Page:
Prevention playing key role in 2012-2013 cough-cold products
Could cough-cold category managers be a victim of their own success? Could the reason that not nearly as many consumers came down with some sort of upper respiratory illness this past season be credited to a build-up in cough-cold prevention products?
As much as the answer is “No,” there is no denying that going into cough-cold season, prevention is top of mind among consumers, especially those not looking to take any time off of work. And that prevention play is being supported by a number of products coming to market this year.
Airborne is line extending its immune-support health formulas with two energy formulations — Airborne Plus Energy — that are formulated with B vitamins in place of caffeine for prevention-minded consumers who are looking for a little boost of energy over cough-cold season.
GoJo Industries, the original marketer of the Purell brand, is launching Purell Advanced behind a $14 million marketing campaign. Planning to generate as many as 272 million impressions, the marketing will stress that “formulation matters” with a claim that one squirt of Purell Advanced kills as many germs as any other brand.
And Oasis Consumer Healthcare’s Halo oral antiseptic ought to make a big splash in the 2012-2013 cough-cold season — the new product was voted “Best New Product” by retail buyers attending an ECRM event.
Breath of relief
NEW YORK — Homeopathic supplier King Bio currently is presenting a replacement alternative for patients still seeking relief for their minor asthma symptoms in its AsthmaCare product.
It’s the kind of new product launch that almost could prevent a cough-cold buyer from hyperventilating — though that is not an advertised indication on the product’s Drug Facts Label.That’s because at the top of the year, production of Primatene Mist — the inhaler that served as the branded identity for asthma sufferers seeking a self-care solution — was halted. Primatene Mist still is cycling through sales data and currently represents an almost $50 million sales opportunity for King Bio.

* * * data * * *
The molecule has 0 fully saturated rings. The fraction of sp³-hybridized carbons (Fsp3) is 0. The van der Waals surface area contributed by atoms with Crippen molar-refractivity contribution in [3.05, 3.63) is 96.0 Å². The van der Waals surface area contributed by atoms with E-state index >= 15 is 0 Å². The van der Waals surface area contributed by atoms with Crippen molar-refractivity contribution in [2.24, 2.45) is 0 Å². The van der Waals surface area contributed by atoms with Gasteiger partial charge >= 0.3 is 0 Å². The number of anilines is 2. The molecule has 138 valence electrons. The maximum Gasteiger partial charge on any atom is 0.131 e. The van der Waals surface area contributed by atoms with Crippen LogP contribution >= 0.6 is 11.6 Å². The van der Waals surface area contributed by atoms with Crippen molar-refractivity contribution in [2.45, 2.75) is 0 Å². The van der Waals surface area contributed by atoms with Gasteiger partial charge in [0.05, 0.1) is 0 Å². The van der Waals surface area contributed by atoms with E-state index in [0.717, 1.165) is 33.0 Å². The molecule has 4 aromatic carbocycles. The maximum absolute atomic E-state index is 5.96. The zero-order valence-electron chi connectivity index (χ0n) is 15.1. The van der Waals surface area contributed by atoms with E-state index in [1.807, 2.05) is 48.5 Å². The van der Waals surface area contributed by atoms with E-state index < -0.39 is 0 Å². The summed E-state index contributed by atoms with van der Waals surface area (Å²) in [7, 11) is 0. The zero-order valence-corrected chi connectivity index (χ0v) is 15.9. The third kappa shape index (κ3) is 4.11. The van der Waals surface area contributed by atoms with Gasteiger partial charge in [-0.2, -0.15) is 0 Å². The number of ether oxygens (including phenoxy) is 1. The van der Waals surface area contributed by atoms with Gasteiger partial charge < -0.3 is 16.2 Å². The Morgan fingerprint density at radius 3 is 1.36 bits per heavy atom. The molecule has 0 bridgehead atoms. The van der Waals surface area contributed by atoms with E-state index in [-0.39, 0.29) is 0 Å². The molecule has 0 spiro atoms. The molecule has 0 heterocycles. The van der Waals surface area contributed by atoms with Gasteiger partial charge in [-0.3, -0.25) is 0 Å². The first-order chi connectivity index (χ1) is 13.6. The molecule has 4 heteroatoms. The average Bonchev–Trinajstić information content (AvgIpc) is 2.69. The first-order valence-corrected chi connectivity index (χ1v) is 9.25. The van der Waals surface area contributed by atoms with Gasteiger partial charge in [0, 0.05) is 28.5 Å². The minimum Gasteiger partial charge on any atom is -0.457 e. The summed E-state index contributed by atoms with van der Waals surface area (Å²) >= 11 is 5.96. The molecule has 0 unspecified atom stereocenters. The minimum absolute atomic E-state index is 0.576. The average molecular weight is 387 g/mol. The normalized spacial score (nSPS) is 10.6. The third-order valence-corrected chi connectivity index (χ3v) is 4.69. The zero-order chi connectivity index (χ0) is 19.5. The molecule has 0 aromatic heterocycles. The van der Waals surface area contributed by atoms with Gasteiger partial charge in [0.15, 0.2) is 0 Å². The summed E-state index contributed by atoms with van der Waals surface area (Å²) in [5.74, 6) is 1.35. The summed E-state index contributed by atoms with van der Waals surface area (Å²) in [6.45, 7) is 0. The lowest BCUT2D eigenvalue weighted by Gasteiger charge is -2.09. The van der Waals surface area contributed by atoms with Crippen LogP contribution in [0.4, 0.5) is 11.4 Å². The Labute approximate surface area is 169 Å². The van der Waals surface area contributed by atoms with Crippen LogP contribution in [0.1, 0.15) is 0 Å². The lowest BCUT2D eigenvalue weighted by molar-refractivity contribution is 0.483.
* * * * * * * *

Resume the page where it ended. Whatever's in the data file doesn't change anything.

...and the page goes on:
New merchandising could waken sleep aids
Retailers are awakening to the possibility that their sleep aids — typically merchandised near the floor level of a set synergistically near tablet pain relievers — may deserve a placement closer to eye level. It may sound cliché to characterize sleep aids as a sleeper category — that is until you look at the 11.6% trailing 52-week dollar growth, and then back down to the floor where the sleep aids are typically merchandised.
Excluding private label, out of the top 10 brands in the category all but two products have a growing dollar base. And sales of those two brands are flat, which suggests more consumers are making their sleep aid purchase part of a planned trip.
The ingredient being credited with this sleep aid renaissance is melatonin. However, sleep- deprived consumers are trying other natural sleep remedies as well. “The economy has a great deal to do with [the sleep category growth],” said Dale Nepsa, Hyland’s president. Hyland’s Calm Forté is one of the growth drivers with an almost 20% lift in annual sales.
Biotab, makers of Alteril, even identified a new seasonal sales cycle with sleep — daylight savings time. No matter whether customers are springing forward or falling back, there is a spike in sales in the following weeks that directly corresponds to DST.
There also is a future potential tie-in opportunity to sleep apnea. It’s not so much promoting natural sleep remedies against as serious a disease as sleep apnea as it is creating a sleep center destination within the OTC space.
There is a newly approved prescription-only device expected to drive awareness to sleep apnea. Called the Winx Sleep Therapy System and not yet on the market, ApniCure is touting the device as a marked improvement to CPAP machines. And there is a return-trip opportunity — the mouthpiece and tubing need to be replaced quarterly.